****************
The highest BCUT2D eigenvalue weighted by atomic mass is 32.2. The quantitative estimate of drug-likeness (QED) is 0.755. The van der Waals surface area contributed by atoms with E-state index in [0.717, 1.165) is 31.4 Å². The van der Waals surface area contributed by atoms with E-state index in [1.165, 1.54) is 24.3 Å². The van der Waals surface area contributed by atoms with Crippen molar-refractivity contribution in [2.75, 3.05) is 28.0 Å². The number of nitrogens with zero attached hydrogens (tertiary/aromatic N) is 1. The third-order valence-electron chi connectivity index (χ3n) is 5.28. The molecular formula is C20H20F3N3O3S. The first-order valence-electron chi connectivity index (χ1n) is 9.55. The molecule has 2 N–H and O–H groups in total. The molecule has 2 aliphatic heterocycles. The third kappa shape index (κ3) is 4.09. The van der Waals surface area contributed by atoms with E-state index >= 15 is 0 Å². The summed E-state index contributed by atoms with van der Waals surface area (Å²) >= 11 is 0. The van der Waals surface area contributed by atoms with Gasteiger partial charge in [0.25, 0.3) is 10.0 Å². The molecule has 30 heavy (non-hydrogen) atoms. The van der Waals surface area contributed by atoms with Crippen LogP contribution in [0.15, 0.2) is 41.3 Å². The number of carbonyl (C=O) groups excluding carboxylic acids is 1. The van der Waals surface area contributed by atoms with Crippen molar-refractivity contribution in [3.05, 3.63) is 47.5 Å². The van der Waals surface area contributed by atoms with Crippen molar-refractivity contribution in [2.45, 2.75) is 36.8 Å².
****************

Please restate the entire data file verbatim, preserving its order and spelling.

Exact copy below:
The highest BCUT2D eigenvalue weighted by atomic mass is 32.2. The quantitative estimate of drug-likeness (QED) is 0.755. The van der Waals surface area contributed by atoms with E-state index in [0.717, 1.165) is 31.4 Å². The van der Waals surface area contributed by atoms with E-state index in [1.165, 1.54) is 24.3 Å². The van der Waals surface area contributed by atoms with Crippen molar-refractivity contribution in [2.75, 3.05) is 28.0 Å². The number of nitrogens with zero attached hydrogens (tertiary/aromatic N) is 1. The third-order valence-electron chi connectivity index (χ3n) is 5.28. The molecular formula is C20H20F3N3O3S. The first-order valence-electron chi connectivity index (χ1n) is 9.55. The molecule has 2 N–H and O–H groups in total. The molecule has 2 aliphatic heterocycles. The third kappa shape index (κ3) is 4.09. The van der Waals surface area contributed by atoms with E-state index >= 15 is 0 Å². The summed E-state index contributed by atoms with van der Waals surface area (Å²) >= 11 is 0. The van der Waals surface area contributed by atoms with Gasteiger partial charge in [0.25, 0.3) is 10.0 Å². The molecule has 30 heavy (non-hydrogen) atoms. The van der Waals surface area contributed by atoms with Crippen LogP contribution in [0.15, 0.2) is 41.3 Å². The number of carbonyl (C=O) groups excluding carboxylic acids is 1. The van der Waals surface area contributed by atoms with Crippen molar-refractivity contribution in [3.05, 3.63) is 47.5 Å². The van der Waals surface area contributed by atoms with Crippen molar-refractivity contribution in [2.45, 2.75) is 36.8 Å².